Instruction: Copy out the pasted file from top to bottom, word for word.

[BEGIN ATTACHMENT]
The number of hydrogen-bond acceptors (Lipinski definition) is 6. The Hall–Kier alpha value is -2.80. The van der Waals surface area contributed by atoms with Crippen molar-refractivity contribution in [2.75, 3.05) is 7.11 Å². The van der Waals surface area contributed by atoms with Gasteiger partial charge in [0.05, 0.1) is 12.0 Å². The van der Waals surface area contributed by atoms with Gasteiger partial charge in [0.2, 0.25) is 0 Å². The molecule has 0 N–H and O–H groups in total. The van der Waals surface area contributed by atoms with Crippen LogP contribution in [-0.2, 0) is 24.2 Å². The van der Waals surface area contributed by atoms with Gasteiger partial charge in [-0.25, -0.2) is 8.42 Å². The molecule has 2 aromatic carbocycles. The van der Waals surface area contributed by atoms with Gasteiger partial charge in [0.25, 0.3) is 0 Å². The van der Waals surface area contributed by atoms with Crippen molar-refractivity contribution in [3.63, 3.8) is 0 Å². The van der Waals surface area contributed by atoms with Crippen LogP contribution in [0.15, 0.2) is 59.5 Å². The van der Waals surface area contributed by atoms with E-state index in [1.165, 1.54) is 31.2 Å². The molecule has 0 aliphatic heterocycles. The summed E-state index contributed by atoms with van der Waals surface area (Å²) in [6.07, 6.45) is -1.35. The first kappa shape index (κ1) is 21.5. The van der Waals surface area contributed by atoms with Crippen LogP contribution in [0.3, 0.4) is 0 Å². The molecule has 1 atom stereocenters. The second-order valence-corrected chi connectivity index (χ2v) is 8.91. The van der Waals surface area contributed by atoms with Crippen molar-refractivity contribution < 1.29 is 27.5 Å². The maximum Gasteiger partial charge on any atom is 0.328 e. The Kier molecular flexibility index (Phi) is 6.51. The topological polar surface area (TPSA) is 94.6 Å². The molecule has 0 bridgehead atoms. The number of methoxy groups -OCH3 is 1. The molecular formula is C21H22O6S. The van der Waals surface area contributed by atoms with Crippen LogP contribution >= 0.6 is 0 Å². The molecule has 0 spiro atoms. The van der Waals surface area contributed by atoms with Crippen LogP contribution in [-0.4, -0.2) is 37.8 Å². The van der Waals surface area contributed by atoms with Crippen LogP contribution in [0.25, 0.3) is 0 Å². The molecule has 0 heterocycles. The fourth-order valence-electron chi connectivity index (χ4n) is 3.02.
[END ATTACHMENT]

The number of hydrogen-bond acceptors (Lipinski definition) is 6. The Hall–Kier alpha value is -2.80. The van der Waals surface area contributed by atoms with Crippen molar-refractivity contribution in [2.75, 3.05) is 7.11 Å². The van der Waals surface area contributed by atoms with Gasteiger partial charge in [0.05, 0.1) is 12.0 Å². The van der Waals surface area contributed by atoms with Gasteiger partial charge in [0.2, 0.25) is 0 Å². The molecule has 0 N–H and O–H groups in total. The van der Waals surface area contributed by atoms with Crippen LogP contribution in [-0.2, 0) is 24.2 Å². The van der Waals surface area contributed by atoms with Gasteiger partial charge in [-0.25, -0.2) is 8.42 Å². The molecule has 2 aromatic carbocycles. The van der Waals surface area contributed by atoms with Gasteiger partial charge in [0.25, 0.3) is 0 Å². The van der Waals surface area contributed by atoms with Crippen molar-refractivity contribution in [3.63, 3.8) is 0 Å². The van der Waals surface area contributed by atoms with Crippen LogP contribution in [0.15, 0.2) is 59.5 Å². The van der Waals surface area contributed by atoms with E-state index in [1.165, 1.54) is 31.2 Å². The molecule has 0 aliphatic heterocycles. The summed E-state index contributed by atoms with van der Waals surface area (Å²) in [6.07, 6.45) is -1.35. The first kappa shape index (κ1) is 21.5. The van der Waals surface area contributed by atoms with Crippen LogP contribution in [0.3, 0.4) is 0 Å². The molecule has 1 atom stereocenters. The second-order valence-corrected chi connectivity index (χ2v) is 8.91. The van der Waals surface area contributed by atoms with Crippen molar-refractivity contribution < 1.29 is 27.5 Å². The maximum Gasteiger partial charge on any atom is 0.328 e. The Kier molecular flexibility index (Phi) is 6.51. The topological polar surface area (TPSA) is 94.6 Å². The molecule has 0 bridgehead atoms. The number of methoxy groups -OCH3 is 1. The molecular formula is C21H22O6S. The van der Waals surface area contributed by atoms with Crippen LogP contribution >= 0.6 is 0 Å². The molecule has 0 spiro atoms. The van der Waals surface area contributed by atoms with Crippen LogP contribution in [-0.4, -0.2) is 37.8 Å². The van der Waals surface area contributed by atoms with Crippen LogP contribution in [0.25, 0.3) is 0 Å². The molecule has 0 heterocycles. The fourth-order valence-electron chi connectivity index (χ4n) is 3.02.